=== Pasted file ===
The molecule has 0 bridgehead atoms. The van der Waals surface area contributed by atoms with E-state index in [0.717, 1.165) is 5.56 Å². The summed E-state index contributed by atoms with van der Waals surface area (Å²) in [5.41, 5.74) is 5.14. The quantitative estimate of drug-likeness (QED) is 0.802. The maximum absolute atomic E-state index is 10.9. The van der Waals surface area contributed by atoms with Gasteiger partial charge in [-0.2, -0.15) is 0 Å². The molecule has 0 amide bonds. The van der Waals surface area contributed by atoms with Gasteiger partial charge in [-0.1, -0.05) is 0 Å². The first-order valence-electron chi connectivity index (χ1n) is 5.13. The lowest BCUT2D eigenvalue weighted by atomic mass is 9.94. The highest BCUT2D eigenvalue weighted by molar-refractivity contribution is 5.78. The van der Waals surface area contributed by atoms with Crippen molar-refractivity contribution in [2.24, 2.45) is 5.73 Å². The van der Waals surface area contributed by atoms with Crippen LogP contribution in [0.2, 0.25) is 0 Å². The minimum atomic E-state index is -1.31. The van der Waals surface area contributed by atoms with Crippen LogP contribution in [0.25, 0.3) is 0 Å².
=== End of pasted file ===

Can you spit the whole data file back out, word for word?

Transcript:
The molecule has 0 bridgehead atoms. The van der Waals surface area contributed by atoms with E-state index in [0.717, 1.165) is 5.56 Å². The summed E-state index contributed by atoms with van der Waals surface area (Å²) in [5.41, 5.74) is 5.14. The quantitative estimate of drug-likeness (QED) is 0.802. The maximum absolute atomic E-state index is 10.9. The van der Waals surface area contributed by atoms with Gasteiger partial charge in [-0.2, -0.15) is 0 Å². The molecule has 0 amide bonds. The van der Waals surface area contributed by atoms with Gasteiger partial charge in [-0.1, -0.05) is 0 Å². The first-order valence-electron chi connectivity index (χ1n) is 5.13. The lowest BCUT2D eigenvalue weighted by atomic mass is 9.94. The highest BCUT2D eigenvalue weighted by molar-refractivity contribution is 5.78. The van der Waals surface area contributed by atoms with Crippen molar-refractivity contribution in [2.24, 2.45) is 5.73 Å². The van der Waals surface area contributed by atoms with Crippen LogP contribution in [0.2, 0.25) is 0 Å². The minimum atomic E-state index is -1.31. The van der Waals surface area contributed by atoms with Crippen LogP contribution in [0.25, 0.3) is 0 Å².